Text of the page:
Updated 6:50 p.m. ET
The FBI admitted Friday they interviewed the now-deceased Boston Marathon bombing suspect Tamerlan Tsarnaev two years ago and failed to find any incriminating information about him.
As first reported by CBS News correspondent Bob Orr, the FBI interviewed Tsarnaev, the elder brother of at-large bombing suspect Dzhokhar A. Tsarnaev, at the request of a foreign government to see if he had any extremist ties, but failed to find any linkage.
Both Tsarnaev brothers were legal permanent residents of the U.S. There is no evidence so far that either brother received any tactical training.
CBS News correspondent John Miller reports it is likely Russia asked to have the elder Tsarnaev vetted because of suspected ties to Chechen extremists.
The FBI is likely to have run a background check, running his name through all the relevant databases, including those of other agencies, checking on his communications and all of his overseas travel. Miller reports that culminated in a sit-down interview where they probably asked him a lot of questions about his life, his contacts, his surroundings. All of this was then written in a report and sent it to the requesting government.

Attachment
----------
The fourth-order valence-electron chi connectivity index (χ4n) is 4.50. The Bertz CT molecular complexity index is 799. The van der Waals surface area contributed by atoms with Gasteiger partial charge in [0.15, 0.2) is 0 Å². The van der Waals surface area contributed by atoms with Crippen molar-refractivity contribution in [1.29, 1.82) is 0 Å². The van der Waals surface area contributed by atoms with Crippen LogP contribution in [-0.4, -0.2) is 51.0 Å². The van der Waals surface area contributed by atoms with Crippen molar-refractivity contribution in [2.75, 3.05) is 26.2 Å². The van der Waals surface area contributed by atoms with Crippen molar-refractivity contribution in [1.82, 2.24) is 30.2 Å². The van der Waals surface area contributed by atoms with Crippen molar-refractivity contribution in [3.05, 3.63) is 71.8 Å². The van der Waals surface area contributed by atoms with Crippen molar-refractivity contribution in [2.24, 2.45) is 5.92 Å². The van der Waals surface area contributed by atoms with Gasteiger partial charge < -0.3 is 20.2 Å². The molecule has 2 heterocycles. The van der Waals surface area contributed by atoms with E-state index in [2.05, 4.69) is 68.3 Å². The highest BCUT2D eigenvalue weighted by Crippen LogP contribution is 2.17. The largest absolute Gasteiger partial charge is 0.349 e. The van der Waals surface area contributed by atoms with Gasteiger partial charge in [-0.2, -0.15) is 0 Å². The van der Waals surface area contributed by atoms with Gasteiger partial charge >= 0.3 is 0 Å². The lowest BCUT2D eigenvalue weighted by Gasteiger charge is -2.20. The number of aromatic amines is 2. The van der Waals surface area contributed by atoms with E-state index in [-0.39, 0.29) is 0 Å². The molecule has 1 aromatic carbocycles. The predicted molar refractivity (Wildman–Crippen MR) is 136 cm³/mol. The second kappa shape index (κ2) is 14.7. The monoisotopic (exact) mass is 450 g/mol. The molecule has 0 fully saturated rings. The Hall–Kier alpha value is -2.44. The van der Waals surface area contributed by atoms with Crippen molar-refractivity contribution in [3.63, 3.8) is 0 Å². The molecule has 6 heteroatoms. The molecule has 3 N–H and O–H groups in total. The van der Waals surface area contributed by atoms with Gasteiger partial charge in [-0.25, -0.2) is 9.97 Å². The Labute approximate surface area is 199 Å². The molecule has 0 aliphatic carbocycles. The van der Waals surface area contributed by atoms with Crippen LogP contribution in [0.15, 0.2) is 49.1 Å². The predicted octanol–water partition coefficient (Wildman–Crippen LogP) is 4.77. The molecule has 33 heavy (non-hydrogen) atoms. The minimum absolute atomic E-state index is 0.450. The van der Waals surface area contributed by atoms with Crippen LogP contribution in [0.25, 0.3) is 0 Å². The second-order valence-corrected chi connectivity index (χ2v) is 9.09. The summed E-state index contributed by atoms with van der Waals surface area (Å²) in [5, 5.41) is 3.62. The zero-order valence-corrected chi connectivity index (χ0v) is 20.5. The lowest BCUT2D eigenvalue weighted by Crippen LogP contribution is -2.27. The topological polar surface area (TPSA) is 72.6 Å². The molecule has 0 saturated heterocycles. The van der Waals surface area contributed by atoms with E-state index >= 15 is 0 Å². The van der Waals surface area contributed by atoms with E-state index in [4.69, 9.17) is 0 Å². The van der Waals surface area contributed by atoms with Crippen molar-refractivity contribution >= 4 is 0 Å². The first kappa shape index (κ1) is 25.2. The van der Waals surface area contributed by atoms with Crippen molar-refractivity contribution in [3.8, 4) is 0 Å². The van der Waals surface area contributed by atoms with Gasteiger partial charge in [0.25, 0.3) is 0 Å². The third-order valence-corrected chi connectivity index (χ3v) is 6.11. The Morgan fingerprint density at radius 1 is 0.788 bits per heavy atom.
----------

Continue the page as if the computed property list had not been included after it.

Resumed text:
This is an issue they've had in the past. They interviewed Carlos Bledsoe in Little Rock, Ark., before he shot up an Army recruiting station in 2009. They were also looking into Major Hasan Nadal before the Fort Hood shootings.
However, the FBI has maintained in those incidents that they took all the steps they were asked to and were allowed to under the law.
Although the FBI initially denied contacting Tsarnaev, the brothers' mother said they had in an interview with Russia Today.
Zubeidat Tsarnaeva said her son got involved in "religious politics" about five years ago, and never told her he was involved in "jihad."
She insisted the FBI "knew what he was doing on Skype" and that they counseled him "every step of the way."
Tsarnaeva, who is a U.S. citizen currently in Russia, told Russia Today the FBI had called her with concerns about her elder son, although she did not specify when exactly she was contacted.
"They used to come [to our] home, they used to talk to me ... they were telling me that he was really an extremist leader and that they were afraid of him," Tsarnaeva said. "They told me whatever information he is getting, he gets from these extremist sites... they were controlling him, they were controlling his every step...and now they say that this is a terrorist act!"